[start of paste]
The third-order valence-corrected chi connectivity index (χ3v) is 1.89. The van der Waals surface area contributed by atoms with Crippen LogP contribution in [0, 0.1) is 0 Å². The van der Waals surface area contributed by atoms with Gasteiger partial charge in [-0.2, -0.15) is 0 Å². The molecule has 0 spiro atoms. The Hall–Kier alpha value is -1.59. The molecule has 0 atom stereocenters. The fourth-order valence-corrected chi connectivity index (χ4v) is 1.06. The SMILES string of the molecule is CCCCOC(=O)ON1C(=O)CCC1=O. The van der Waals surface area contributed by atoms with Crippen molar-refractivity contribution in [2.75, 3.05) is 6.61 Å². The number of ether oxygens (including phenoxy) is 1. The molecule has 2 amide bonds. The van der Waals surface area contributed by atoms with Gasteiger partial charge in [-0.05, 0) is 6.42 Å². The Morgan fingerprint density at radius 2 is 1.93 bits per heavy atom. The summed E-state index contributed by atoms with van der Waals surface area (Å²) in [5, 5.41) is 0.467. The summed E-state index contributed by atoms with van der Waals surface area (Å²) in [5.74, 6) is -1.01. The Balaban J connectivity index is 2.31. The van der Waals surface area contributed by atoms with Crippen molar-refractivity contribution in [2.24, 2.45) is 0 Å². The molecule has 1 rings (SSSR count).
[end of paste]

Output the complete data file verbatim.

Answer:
The third-order valence-corrected chi connectivity index (χ3v) is 1.89. The van der Waals surface area contributed by atoms with Crippen LogP contribution in [0, 0.1) is 0 Å². The van der Waals surface area contributed by atoms with Gasteiger partial charge in [-0.2, -0.15) is 0 Å². The molecule has 0 spiro atoms. The Hall–Kier alpha value is -1.59. The molecule has 0 atom stereocenters. The fourth-order valence-corrected chi connectivity index (χ4v) is 1.06. The SMILES string of the molecule is CCCCOC(=O)ON1C(=O)CCC1=O. The van der Waals surface area contributed by atoms with Crippen molar-refractivity contribution in [2.75, 3.05) is 6.61 Å². The number of ether oxygens (including phenoxy) is 1. The molecule has 2 amide bonds. The van der Waals surface area contributed by atoms with Gasteiger partial charge in [-0.05, 0) is 6.42 Å². The Morgan fingerprint density at radius 2 is 1.93 bits per heavy atom. The summed E-state index contributed by atoms with van der Waals surface area (Å²) in [5, 5.41) is 0.467. The summed E-state index contributed by atoms with van der Waals surface area (Å²) in [5.74, 6) is -1.01. The Balaban J connectivity index is 2.31. The van der Waals surface area contributed by atoms with Crippen molar-refractivity contribution in [2.24, 2.45) is 0 Å². The molecule has 1 rings (SSSR count).